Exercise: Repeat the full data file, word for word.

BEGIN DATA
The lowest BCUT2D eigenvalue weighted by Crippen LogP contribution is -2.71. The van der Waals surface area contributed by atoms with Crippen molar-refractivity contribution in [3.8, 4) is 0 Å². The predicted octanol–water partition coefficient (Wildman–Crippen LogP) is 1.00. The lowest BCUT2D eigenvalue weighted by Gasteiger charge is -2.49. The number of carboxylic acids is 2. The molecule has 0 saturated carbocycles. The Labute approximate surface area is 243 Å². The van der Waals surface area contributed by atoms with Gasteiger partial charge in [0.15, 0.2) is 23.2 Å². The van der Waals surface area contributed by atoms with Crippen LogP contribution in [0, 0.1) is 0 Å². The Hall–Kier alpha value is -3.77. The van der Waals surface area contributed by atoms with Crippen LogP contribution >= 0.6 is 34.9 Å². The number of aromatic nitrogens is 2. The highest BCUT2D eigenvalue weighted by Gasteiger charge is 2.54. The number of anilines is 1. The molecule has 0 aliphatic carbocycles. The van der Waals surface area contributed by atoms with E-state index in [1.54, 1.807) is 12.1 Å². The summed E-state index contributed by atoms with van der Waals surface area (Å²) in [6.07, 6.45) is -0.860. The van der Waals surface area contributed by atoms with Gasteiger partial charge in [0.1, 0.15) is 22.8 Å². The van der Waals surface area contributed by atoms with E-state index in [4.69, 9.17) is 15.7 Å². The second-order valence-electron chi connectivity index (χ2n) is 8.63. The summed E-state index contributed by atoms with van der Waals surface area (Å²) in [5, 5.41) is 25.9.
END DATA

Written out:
The lowest BCUT2D eigenvalue weighted by Crippen LogP contribution is -2.71. The van der Waals surface area contributed by atoms with Crippen molar-refractivity contribution in [3.8, 4) is 0 Å². The predicted octanol–water partition coefficient (Wildman–Crippen LogP) is 1.00. The lowest BCUT2D eigenvalue weighted by Gasteiger charge is -2.49. The number of carboxylic acids is 2. The molecule has 0 saturated carbocycles. The Labute approximate surface area is 243 Å². The van der Waals surface area contributed by atoms with Gasteiger partial charge in [0.15, 0.2) is 23.2 Å². The van der Waals surface area contributed by atoms with Crippen LogP contribution in [0, 0.1) is 0 Å². The Hall–Kier alpha value is -3.77. The van der Waals surface area contributed by atoms with Crippen LogP contribution >= 0.6 is 34.9 Å². The number of aromatic nitrogens is 2. The highest BCUT2D eigenvalue weighted by Gasteiger charge is 2.54. The number of anilines is 1. The molecule has 0 aliphatic carbocycles. The van der Waals surface area contributed by atoms with E-state index in [1.54, 1.807) is 12.1 Å². The summed E-state index contributed by atoms with van der Waals surface area (Å²) in [6.07, 6.45) is -0.860. The van der Waals surface area contributed by atoms with Gasteiger partial charge in [0.1, 0.15) is 22.8 Å². The van der Waals surface area contributed by atoms with E-state index in [4.69, 9.17) is 15.7 Å². The second-order valence-electron chi connectivity index (χ2n) is 8.63. The summed E-state index contributed by atoms with van der Waals surface area (Å²) in [5, 5.41) is 25.9.